This page is intended to guide you through using the site.

To find out how accessible this site is, visit the RGAA 3.0 compliance statement.

The Web Accessibility Initiative (WAI) defines web accessibility as follows:

Web accessibility means that websites, tools, and technologies are designed and developed so that people with disabilities can use them. More specifically, people can: perceive, understand, navigate, and interact with the Web. contribute to the Web. Web accessibility also benefits others, including old people, whose abilities change with age.
Web accessibility includes all disabilities that affect access to the Web, including visual, hearing, physical, speech, cognitive and neurological disabilities.
See the introduction to the WAI.

Structure of the site

Main navigation menu

The site is structured into three sections, each accessible from the main navigation menu:

  • Discover Cergy-Pontoise,
  • Disciplines,
  • Interactive map.


Other navigation systems

  • a list of sections/headings displayed in the footer;
  • a site map accessible via a link in the footer;
  • a trail directly below the main menu shows you where you are and how far you have navigated through the site to get to the page you are on.


Navigation by headings

The level-1 heading corresponds to the heading of the article consulted.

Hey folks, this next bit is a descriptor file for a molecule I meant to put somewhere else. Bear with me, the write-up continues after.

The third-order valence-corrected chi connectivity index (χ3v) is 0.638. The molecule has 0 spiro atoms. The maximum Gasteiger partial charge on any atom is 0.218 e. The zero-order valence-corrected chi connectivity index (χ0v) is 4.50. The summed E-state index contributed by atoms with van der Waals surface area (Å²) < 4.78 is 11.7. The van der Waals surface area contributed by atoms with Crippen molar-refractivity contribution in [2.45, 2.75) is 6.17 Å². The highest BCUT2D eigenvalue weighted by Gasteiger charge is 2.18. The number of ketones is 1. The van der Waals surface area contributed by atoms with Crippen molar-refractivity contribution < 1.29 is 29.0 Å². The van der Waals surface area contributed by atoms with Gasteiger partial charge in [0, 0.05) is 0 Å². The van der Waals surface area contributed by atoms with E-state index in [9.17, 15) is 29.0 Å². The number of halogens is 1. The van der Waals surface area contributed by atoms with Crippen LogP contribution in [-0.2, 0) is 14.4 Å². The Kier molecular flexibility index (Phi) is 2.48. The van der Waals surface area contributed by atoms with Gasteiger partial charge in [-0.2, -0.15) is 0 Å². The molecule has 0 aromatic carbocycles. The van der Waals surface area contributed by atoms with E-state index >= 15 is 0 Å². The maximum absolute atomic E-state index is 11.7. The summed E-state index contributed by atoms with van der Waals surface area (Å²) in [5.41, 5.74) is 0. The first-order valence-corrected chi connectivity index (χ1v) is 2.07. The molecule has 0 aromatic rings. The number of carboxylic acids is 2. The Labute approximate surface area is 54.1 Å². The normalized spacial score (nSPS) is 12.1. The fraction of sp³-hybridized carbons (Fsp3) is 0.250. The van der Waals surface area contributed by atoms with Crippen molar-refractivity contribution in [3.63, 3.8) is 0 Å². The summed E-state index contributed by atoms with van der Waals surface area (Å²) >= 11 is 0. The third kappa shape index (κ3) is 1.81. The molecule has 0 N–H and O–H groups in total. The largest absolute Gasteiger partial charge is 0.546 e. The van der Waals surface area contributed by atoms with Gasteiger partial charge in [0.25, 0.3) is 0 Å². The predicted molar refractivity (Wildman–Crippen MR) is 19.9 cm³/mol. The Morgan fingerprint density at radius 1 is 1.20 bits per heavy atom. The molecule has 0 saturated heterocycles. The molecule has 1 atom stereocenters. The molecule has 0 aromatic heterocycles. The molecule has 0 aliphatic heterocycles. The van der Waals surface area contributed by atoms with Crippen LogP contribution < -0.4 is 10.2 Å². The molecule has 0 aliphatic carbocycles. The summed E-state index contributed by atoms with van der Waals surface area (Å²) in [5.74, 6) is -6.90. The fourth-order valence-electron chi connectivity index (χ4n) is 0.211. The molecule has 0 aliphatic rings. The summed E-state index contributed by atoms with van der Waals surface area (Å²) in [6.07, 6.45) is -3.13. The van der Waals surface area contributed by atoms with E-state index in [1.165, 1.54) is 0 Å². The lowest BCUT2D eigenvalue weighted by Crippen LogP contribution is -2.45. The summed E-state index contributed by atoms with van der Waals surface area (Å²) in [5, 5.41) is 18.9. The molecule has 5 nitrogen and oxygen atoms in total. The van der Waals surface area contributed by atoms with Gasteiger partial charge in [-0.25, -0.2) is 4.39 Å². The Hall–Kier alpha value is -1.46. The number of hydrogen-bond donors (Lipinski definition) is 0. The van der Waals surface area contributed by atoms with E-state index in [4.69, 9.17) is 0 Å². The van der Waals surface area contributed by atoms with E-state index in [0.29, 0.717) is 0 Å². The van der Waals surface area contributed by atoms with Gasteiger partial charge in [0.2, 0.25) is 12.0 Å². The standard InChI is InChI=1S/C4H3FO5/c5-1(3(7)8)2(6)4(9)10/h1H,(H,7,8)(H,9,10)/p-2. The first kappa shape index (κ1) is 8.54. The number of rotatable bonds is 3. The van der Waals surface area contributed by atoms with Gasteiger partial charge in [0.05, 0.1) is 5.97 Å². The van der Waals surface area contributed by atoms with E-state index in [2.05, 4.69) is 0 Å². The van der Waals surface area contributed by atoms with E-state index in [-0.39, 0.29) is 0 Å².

The level-2 heading is a paragraph heading.
The level-3 heading is a paragraph sub-heading.
Most assistive technologies and browsers facilitate navigation by headings. Most screen readers provide a feature that allows you to jump to the next heading.


Plugins required to view the site

This site provides some downloadable documents that require the use of appropriate software:

  • PDF reader,
  • Spreadsheet,
  • Word processing software.


Keyboard navigation for interactive components

The site embeds components with integrated JavaScript technology. Their structure and keyboard behaviour are in line with international recommendations.

For these components to work predictably and according to the instructions we provide below, screen reader users must get to them in Form Mode, or activate Form Mode once they have accessed the site.

Here is a list of the components present on the site and their use on a keyboard.


Tab system

A tab system is a list of screens that can be activated via links (tabs) which will display content. Only one screen can be viewed at a time: when a particular tab is activated, the others are hidden.

Once the content is visible, the TAB key will allow you to access the content of the selected screen.

  • When you first encounter a tab system, you will be directed to the heading of the first tab (by default, the first tab of the system is the tab that is visible);
  • If you are using a screen reader:
    • NVDA will display “tab, [name], selected tab 1 of X”, where “X” is the total number of tabs;
    • Jaws will display “tab [name] selected”;
    • VoiceOver will display “screen 1, selected 1 of X”, where “X” is the total number of tabs.
  • The RIGHT and LEFT arrows allow you to navigate from one tab heading to another, activating their associated contents;
  • The TAB key allows you to go to the displayed screen or one of its components;
  • At this point, you can browse the contents of the active tab, while the TAB key will direct you to the interactive elements of the content;
  • To browse the list of tab headings again, tabulate backwards until the focus is on the heading of the active tab.
  • Other keyboard interactions (to be documented only if implemented):